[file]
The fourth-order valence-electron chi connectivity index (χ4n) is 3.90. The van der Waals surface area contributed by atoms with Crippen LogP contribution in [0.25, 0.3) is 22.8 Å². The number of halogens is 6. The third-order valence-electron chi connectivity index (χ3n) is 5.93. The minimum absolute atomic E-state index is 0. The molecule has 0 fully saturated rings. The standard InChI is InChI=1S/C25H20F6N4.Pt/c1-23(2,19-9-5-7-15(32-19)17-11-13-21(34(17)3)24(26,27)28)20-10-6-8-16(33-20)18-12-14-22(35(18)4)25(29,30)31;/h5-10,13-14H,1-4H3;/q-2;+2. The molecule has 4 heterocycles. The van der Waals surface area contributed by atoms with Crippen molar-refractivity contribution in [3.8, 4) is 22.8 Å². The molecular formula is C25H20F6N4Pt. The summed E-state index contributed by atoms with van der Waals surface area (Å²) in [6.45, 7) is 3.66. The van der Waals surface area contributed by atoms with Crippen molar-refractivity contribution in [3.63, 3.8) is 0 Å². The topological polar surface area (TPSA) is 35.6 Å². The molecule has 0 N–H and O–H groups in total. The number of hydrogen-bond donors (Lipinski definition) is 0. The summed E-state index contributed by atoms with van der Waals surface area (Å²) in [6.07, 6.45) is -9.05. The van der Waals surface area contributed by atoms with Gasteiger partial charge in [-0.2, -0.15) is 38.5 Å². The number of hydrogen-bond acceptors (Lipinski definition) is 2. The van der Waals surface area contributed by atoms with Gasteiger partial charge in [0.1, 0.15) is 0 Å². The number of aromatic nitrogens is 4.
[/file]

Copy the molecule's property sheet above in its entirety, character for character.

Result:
The fourth-order valence-electron chi connectivity index (χ4n) is 3.90. The van der Waals surface area contributed by atoms with Crippen LogP contribution in [0.25, 0.3) is 22.8 Å². The number of halogens is 6. The third-order valence-electron chi connectivity index (χ3n) is 5.93. The minimum absolute atomic E-state index is 0. The molecule has 0 fully saturated rings. The standard InChI is InChI=1S/C25H20F6N4.Pt/c1-23(2,19-9-5-7-15(32-19)17-11-13-21(34(17)3)24(26,27)28)20-10-6-8-16(33-20)18-12-14-22(35(18)4)25(29,30)31;/h5-10,13-14H,1-4H3;/q-2;+2. The molecule has 4 heterocycles. The van der Waals surface area contributed by atoms with Crippen molar-refractivity contribution in [3.8, 4) is 22.8 Å². The molecular formula is C25H20F6N4Pt. The summed E-state index contributed by atoms with van der Waals surface area (Å²) in [6.45, 7) is 3.66. The van der Waals surface area contributed by atoms with Crippen molar-refractivity contribution in [3.63, 3.8) is 0 Å². The topological polar surface area (TPSA) is 35.6 Å². The molecule has 0 N–H and O–H groups in total. The number of hydrogen-bond donors (Lipinski definition) is 0. The summed E-state index contributed by atoms with van der Waals surface area (Å²) in [6.07, 6.45) is -9.05. The van der Waals surface area contributed by atoms with Gasteiger partial charge in [-0.2, -0.15) is 38.5 Å². The number of hydrogen-bond acceptors (Lipinski definition) is 2. The van der Waals surface area contributed by atoms with Gasteiger partial charge in [0.1, 0.15) is 0 Å². The number of aromatic nitrogens is 4.